You can find the amount of sodium in packaged food by looking at the Nutrition Facts label. The amount of sodium per serving is listed in milligrams. The sodium content of packaged and prepared foods can vary widely. Compare the sodium content of similar products and choose the one with the lowest amount of sodium you can find.

Understanding sodium-related terms on food packages:

SODIUM-FREE: Less than 5 milligrams of sodium per serving and contains no sodium chloride

VERY LOW SODIUM: 35 milligrams or less per serving

LOW-SODIUM: 140 milligrams or less per serving

REDUCED (or less) SODIUM: At least 25 percent less sodium per serving than the usual sodium level

LIGHT (for sodium-reduced products): If the food is “low calorie” and “low fat” and sodium is reduced by at least 50 percent per serving

LIGHT IN SODIUM: If sodium is reduced by at least 50 percent per serving

Food labels cannot claim a product is “healthy” if it has more than 480 mg of sodium per labeled serving (for individual foods) or more than 600 mg of sodium per labeled serving for meals/main dishes, according to the U.S. Food and Drug Administration and U.S. Department of Agriculture.

A key point is that different brands and restaurant versions of the same kinds of foods can vary widely in sodium content. Compare nutrition labels and choose products with the lowest amount of sodium per serving. You can also look for the American Heart Association’s Heart-Check mark at grocery stores and some restaurants to find foods that can be part of an overall healthy diet.

You can also read the ingredient list to identify sources of sodium in your food. Watch for the words “soda” (referring to sodium bicarbonate, also known as baking soda) and “sodium” (including sodium nitrate, sodium citrate, monosodium glutamate [MSG] and sodium benzoate).

Once you start to recognize these terms, you’ll see that there is sodium in many foods – even those that don’t taste very salty.

Salt and Sodium

Common table salt is sodium chloride, which is approximately 40 percent sodium by weight. About 90 percent of Americans’ sodium intake comes from salt, whether in processed food or added at the table. Understanding just how much sodium is in salt can help you take measures to control how much you’re taking in.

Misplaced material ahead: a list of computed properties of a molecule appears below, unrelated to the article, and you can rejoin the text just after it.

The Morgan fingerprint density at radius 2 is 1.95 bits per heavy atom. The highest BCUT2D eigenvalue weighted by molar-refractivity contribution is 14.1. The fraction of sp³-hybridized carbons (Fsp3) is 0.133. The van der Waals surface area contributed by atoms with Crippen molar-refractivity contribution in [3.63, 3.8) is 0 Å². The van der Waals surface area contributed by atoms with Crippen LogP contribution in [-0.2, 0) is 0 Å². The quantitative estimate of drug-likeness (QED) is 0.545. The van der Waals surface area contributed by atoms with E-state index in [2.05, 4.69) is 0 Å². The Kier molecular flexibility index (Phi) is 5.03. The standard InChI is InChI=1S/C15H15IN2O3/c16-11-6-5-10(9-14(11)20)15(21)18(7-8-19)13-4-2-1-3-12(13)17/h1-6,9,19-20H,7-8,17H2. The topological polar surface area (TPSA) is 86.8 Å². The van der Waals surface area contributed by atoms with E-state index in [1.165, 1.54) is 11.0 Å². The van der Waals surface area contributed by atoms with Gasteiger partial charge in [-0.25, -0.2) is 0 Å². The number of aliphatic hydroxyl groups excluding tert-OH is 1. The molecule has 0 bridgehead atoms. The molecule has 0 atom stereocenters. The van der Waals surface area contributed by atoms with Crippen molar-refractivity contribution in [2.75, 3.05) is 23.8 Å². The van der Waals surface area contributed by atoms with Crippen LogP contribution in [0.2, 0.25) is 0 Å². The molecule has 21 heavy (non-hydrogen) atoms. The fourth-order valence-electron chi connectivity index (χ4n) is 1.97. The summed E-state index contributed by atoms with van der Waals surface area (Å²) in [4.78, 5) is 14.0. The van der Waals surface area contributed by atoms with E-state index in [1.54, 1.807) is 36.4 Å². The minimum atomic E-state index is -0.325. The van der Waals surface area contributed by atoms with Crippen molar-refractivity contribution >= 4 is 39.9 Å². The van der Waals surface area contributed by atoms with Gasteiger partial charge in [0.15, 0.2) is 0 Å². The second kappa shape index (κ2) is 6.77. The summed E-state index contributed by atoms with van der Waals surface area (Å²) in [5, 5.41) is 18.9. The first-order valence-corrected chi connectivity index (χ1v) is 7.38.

Here are the approximate amounts of sodium, in milligrams, in a given amount of table salt:

¼ teaspoon salt = 575 mg sodium

½ teaspoon salt = 1,150 mg sodium

¾ teaspoon salt = 1,725 mg sodium

1 teaspoon salt = 2,300 mg sodium

Stroke Connection. Get the app for free.


- Advertisement -

This link is provided for convenience only and is not an endorsement or recommendation of either the linked-to entity or any product or service.

AD. Amramp Making Life Accessible. 20 years. Be accessible to everyone. Protect your clients & their caregivers from slip and fall accidents. 888-715-7599. Click here for more info.

AD: American Stroke Association-American Heart Association logo. Did you know that about 1 in 4 stroke survivors have a second stroke? Learn more.


Ad: American Heart Association logo. American Diabetes Associaiton logo. Know diabetes by heart logo. Living with diabetes? Inspire others. Submit story button.


AD. American Heart Association logo. Know your blood pressure numbers. And what they mean. Gain Control.  Learn more.


Ad: American Heart Association Support Network. Facing recovery after a stroke or heart disease diagnosis can be overwhelming. You are not alone. Our community is here for you. Join us today.


Edit ModuleShow Tags

Stroke Rehabilitation

Making the Best Decisions at Discharge After Stroke

The type of rehabilitation and support systems a survivor receives at discharge can strongly influence health outcomes and recovery. In this, the first part of a two-part series on stroke rehab, we offer guidance for the decision-making process required when it’s time to leave the hospital.

What to Expect from Outpatient Rehab

After stroke, about two-thirds of survivors receive some type of rehabilitation. Outpatient therapy may consist of Several types of therapy. Whether a patient is referred to inpatient or outpatient therapy depends on the level of medical care required.

What to Expect in Stroke Rehab

Following a stroke, about two-thirds of survivors receive some type rehabilitation. In this second of our two-part series, we want to alleviate some of the mystery, fear and anxiety around the inpatient rehab part of the stroke recovery journey.